The Federal Reserve Board ("Fed") is responsible for the formulation of U.S. policies designed to promote economic growth, full employment, stable prices, and a sustainable pattern of international trade and payments.

Fitch Ratings is a global rating agency committed to providing the world’s credit markets with independent and prospective credit opinions, research, and data.

Gross Domestic Product (“GDP”) is an economic statistic which measures the market value of all final goods and services produced within a country in a given period of time.

The Great Financial Crisis (GFC), also known as the Great Recession, the financial crisis of 2007–08, global financial crisis and the 2008 financial crisis, was a severe worldwide economic crisis considered by many economists to have been the most serious financial crisis since the Great Depression of the 1930s, to which it is often compared.

Growth refers to stocks of companies whose earnings are expected to grow at an above-average rate relative to the market. A growth stock usually does not pay a dividend, as the company would prefer to reinvest retained earnings in capital projects.

The Martin Currie Australia (MCA) Profit Pulse Indicator looks at several top-down factors to predict earnings growth, including consumer confidence, lending growth, the Australian dollar and terms of trade.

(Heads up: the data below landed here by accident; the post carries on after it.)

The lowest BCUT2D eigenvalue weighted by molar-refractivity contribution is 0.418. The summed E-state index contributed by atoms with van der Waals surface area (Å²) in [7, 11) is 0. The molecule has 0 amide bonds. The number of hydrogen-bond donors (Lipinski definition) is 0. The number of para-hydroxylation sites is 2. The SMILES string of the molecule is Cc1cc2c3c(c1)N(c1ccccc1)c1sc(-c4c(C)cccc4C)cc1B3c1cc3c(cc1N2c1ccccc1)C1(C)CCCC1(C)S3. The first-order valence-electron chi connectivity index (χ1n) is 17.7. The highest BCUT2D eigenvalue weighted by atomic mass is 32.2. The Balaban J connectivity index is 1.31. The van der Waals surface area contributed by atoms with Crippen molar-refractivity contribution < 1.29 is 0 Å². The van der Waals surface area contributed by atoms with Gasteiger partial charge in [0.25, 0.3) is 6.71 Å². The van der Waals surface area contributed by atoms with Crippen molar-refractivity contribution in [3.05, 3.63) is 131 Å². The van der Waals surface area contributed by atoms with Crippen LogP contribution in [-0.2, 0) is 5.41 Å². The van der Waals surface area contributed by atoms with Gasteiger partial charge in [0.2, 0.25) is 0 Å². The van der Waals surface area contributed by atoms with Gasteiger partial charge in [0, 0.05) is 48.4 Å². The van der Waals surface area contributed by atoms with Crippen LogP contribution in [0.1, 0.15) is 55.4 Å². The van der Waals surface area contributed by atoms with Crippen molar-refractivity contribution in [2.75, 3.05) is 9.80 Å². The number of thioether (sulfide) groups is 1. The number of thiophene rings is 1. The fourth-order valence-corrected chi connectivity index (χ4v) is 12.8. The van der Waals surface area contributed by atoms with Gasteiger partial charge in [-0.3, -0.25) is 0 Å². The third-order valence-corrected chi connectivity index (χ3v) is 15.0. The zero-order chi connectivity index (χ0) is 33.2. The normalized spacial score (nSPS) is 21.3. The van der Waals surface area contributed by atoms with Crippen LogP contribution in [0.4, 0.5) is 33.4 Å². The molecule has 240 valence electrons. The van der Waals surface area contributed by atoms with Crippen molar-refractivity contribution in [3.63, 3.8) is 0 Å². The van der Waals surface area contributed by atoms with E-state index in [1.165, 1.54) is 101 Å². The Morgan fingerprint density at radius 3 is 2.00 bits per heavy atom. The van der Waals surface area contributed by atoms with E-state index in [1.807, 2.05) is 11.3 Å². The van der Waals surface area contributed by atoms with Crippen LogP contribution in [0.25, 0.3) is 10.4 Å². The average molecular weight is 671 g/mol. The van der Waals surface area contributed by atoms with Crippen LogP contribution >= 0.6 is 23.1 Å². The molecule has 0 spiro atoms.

Moody's Investors Service is a leading provider of credit ratings, research, and risk analysis.

Purchasing Managers Indexes (PMI) measure the manufacturing and services sectors in an economy, based on survey data collected from a representative panel of manufacturing and services firms. PMI greater than 50 indicated economic expansion; below 50, contraction.

Social distancing is deliberately increasing the physical space between people to avoid spreading illness.

Standard & Poor's (S&P) is an American financial services company that publishes financial research and analysis on stocks and bonds and is also known for its stock market indices such as the U.S.-based S&P 500.

Top

Important Information

 

All investments involve risk, including possible loss of principal.

The value of investments and the income from them can go down as well as up and investors may not get back the amounts originally invested, and can be affected by changes in interest rates, in exchange rates, general market conditions, political, social and economic developments and other variable factors. Investment involves risks including but not limited to, possible delays in payments and loss of income or capital. Neither Legg Mason nor any of its affiliates guarantees any rate of return or the return of capital invested. 

Equity securities are subject to price fluctuation and possible loss of principal. Fixed-income securities involve interest rate, credit, inflation and reinvestment risks; and possible loss of principal. As interest rates rise, the value of fixed income securities falls.

International investments are subject to special risks including currency fluctuations, social, economic and political uncertainties, which could increase volatility. These risks are magnified in emerging markets.